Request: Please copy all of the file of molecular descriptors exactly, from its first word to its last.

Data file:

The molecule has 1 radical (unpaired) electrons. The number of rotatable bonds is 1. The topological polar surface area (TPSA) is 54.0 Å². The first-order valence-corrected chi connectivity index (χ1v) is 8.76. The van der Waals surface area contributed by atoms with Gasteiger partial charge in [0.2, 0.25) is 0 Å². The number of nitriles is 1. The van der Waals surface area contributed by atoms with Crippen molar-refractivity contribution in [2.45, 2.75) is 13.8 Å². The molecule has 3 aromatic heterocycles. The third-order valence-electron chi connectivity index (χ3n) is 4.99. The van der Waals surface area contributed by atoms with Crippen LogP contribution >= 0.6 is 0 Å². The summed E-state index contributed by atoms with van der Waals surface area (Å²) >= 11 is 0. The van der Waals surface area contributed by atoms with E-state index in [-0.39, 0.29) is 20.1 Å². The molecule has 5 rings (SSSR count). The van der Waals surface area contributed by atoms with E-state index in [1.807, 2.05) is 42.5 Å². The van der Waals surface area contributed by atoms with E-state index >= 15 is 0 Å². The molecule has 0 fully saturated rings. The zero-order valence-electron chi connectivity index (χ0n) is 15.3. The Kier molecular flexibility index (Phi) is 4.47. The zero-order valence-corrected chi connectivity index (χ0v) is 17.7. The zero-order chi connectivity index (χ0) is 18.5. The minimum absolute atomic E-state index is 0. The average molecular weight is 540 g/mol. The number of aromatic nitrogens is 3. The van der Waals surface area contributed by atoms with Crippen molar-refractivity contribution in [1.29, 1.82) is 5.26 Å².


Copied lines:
The molecule has 1 radical (unpaired) electrons. The number of rotatable bonds is 1. The topological polar surface area (TPSA) is 54.0 Å². The first-order valence-corrected chi connectivity index (χ1v) is 8.76. The van der Waals surface area contributed by atoms with Gasteiger partial charge in [0.2, 0.25) is 0 Å². The number of nitriles is 1. The van der Waals surface area contributed by atoms with Crippen molar-refractivity contribution in [2.45, 2.75) is 13.8 Å². The molecule has 3 aromatic heterocycles. The third-order valence-electron chi connectivity index (χ3n) is 4.99. The van der Waals surface area contributed by atoms with Crippen LogP contribution >= 0.6 is 0 Å². The summed E-state index contributed by atoms with van der Waals surface area (Å²) >= 11 is 0. The van der Waals surface area contributed by atoms with E-state index in [-0.39, 0.29) is 20.1 Å². The molecule has 5 rings (SSSR count). The van der Waals surface area contributed by atoms with E-state index in [1.807, 2.05) is 42.5 Å². The van der Waals surface area contributed by atoms with E-state index >= 15 is 0 Å². The molecule has 0 fully saturated rings. The zero-order valence-electron chi connectivity index (χ0n) is 15.3. The Kier molecular flexibility index (Phi) is 4.47. The zero-order valence-corrected chi connectivity index (χ0v) is 17.7. The zero-order chi connectivity index (χ0) is 18.5. The minimum absolute atomic E-state index is 0. The average molecular weight is 540 g/mol. The number of aromatic nitrogens is 3. The van der Waals surface area contributed by atoms with Crippen molar-refractivity contribution in [1.29, 1.82) is 5.26 Å².